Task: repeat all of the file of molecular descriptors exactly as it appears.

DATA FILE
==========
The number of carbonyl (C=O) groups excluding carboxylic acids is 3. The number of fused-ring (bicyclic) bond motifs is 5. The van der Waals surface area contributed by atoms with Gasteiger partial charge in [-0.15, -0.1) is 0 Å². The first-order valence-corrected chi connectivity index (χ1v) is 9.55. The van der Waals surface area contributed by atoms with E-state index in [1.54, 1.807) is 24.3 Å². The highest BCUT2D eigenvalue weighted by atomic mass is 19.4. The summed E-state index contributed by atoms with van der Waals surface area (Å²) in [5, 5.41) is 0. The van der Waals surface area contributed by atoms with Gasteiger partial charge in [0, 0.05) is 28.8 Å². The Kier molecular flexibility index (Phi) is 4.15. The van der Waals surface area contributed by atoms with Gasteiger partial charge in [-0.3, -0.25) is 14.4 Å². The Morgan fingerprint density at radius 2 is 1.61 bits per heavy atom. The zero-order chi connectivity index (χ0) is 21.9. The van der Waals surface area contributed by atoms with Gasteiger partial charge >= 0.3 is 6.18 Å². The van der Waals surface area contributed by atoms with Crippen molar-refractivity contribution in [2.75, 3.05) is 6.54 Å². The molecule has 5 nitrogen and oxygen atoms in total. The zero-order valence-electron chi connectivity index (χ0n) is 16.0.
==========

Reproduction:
The number of carbonyl (C=O) groups excluding carboxylic acids is 3. The number of fused-ring (bicyclic) bond motifs is 5. The van der Waals surface area contributed by atoms with Gasteiger partial charge in [-0.15, -0.1) is 0 Å². The first-order valence-corrected chi connectivity index (χ1v) is 9.55. The van der Waals surface area contributed by atoms with E-state index in [1.54, 1.807) is 24.3 Å². The highest BCUT2D eigenvalue weighted by atomic mass is 19.4. The summed E-state index contributed by atoms with van der Waals surface area (Å²) in [5, 5.41) is 0. The van der Waals surface area contributed by atoms with Gasteiger partial charge in [0, 0.05) is 28.8 Å². The Kier molecular flexibility index (Phi) is 4.15. The van der Waals surface area contributed by atoms with Gasteiger partial charge in [-0.3, -0.25) is 14.4 Å². The Morgan fingerprint density at radius 2 is 1.61 bits per heavy atom. The zero-order chi connectivity index (χ0) is 21.9. The van der Waals surface area contributed by atoms with Gasteiger partial charge >= 0.3 is 6.18 Å². The van der Waals surface area contributed by atoms with Crippen molar-refractivity contribution in [2.75, 3.05) is 6.54 Å². The molecule has 5 nitrogen and oxygen atoms in total. The zero-order valence-electron chi connectivity index (χ0n) is 16.0.